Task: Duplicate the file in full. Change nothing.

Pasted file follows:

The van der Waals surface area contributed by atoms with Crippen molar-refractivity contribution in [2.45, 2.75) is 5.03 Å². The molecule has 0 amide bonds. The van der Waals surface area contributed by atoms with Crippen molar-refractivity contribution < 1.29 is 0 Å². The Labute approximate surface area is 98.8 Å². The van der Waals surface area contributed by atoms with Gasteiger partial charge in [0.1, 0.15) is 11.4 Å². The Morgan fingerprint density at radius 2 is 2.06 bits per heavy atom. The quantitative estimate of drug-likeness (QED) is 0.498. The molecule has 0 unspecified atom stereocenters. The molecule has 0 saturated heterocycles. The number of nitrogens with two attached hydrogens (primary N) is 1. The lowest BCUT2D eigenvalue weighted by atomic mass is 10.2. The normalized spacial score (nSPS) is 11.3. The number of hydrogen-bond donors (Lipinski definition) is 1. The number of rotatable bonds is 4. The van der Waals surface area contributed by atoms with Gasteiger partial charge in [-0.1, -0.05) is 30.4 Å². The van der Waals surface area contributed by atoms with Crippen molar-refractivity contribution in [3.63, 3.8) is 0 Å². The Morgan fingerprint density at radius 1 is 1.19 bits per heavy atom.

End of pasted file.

The van der Waals surface area contributed by atoms with Crippen molar-refractivity contribution in [2.45, 2.75) is 5.03 Å². The molecule has 0 amide bonds. The van der Waals surface area contributed by atoms with Crippen molar-refractivity contribution < 1.29 is 0 Å². The Labute approximate surface area is 98.8 Å². The van der Waals surface area contributed by atoms with Gasteiger partial charge in [0.1, 0.15) is 11.4 Å². The Morgan fingerprint density at radius 2 is 2.06 bits per heavy atom. The quantitative estimate of drug-likeness (QED) is 0.498. The molecule has 0 unspecified atom stereocenters. The molecule has 0 saturated heterocycles. The number of nitrogens with two attached hydrogens (primary N) is 1. The lowest BCUT2D eigenvalue weighted by atomic mass is 10.2. The normalized spacial score (nSPS) is 11.3. The number of hydrogen-bond donors (Lipinski definition) is 1. The number of rotatable bonds is 4. The van der Waals surface area contributed by atoms with Gasteiger partial charge in [-0.1, -0.05) is 30.4 Å². The van der Waals surface area contributed by atoms with Crippen molar-refractivity contribution in [3.63, 3.8) is 0 Å². The Morgan fingerprint density at radius 1 is 1.19 bits per heavy atom.